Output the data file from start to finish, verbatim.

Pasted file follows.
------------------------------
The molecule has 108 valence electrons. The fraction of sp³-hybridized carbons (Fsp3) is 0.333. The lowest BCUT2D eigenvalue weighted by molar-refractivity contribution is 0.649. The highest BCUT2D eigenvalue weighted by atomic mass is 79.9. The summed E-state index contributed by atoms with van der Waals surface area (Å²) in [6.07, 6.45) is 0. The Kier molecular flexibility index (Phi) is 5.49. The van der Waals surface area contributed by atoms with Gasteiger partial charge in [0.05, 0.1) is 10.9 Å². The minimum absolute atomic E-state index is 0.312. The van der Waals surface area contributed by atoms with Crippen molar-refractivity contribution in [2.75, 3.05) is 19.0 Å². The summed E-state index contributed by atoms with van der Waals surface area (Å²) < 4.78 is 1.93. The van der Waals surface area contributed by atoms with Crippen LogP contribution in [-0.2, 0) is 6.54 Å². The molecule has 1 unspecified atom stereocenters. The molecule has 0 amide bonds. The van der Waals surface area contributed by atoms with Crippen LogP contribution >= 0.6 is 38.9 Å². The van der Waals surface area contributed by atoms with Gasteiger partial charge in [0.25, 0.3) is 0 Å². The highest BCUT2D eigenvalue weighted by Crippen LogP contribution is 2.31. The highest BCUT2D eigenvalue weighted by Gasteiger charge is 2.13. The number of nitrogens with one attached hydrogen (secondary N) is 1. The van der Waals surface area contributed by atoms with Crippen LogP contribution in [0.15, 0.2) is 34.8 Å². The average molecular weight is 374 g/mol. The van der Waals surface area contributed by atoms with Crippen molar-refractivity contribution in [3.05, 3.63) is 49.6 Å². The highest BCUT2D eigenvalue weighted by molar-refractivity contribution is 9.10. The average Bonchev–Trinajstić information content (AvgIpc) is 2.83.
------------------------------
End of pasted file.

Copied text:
The molecule has 108 valence electrons. The fraction of sp³-hybridized carbons (Fsp3) is 0.333. The lowest BCUT2D eigenvalue weighted by molar-refractivity contribution is 0.649. The highest BCUT2D eigenvalue weighted by atomic mass is 79.9. The summed E-state index contributed by atoms with van der Waals surface area (Å²) in [6.07, 6.45) is 0. The Kier molecular flexibility index (Phi) is 5.49. The van der Waals surface area contributed by atoms with Gasteiger partial charge in [0.05, 0.1) is 10.9 Å². The minimum absolute atomic E-state index is 0.312. The van der Waals surface area contributed by atoms with Crippen molar-refractivity contribution in [2.75, 3.05) is 19.0 Å². The summed E-state index contributed by atoms with van der Waals surface area (Å²) < 4.78 is 1.93. The van der Waals surface area contributed by atoms with Crippen LogP contribution in [-0.2, 0) is 6.54 Å². The molecule has 1 unspecified atom stereocenters. The molecule has 0 amide bonds. The van der Waals surface area contributed by atoms with Crippen LogP contribution >= 0.6 is 38.9 Å². The van der Waals surface area contributed by atoms with Gasteiger partial charge in [0.25, 0.3) is 0 Å². The highest BCUT2D eigenvalue weighted by Crippen LogP contribution is 2.31. The highest BCUT2D eigenvalue weighted by Gasteiger charge is 2.13. The number of nitrogens with one attached hydrogen (secondary N) is 1. The van der Waals surface area contributed by atoms with Crippen LogP contribution in [0.15, 0.2) is 34.8 Å². The average molecular weight is 374 g/mol. The van der Waals surface area contributed by atoms with Crippen molar-refractivity contribution in [3.05, 3.63) is 49.6 Å². The highest BCUT2D eigenvalue weighted by molar-refractivity contribution is 9.10. The average Bonchev–Trinajstić information content (AvgIpc) is 2.83.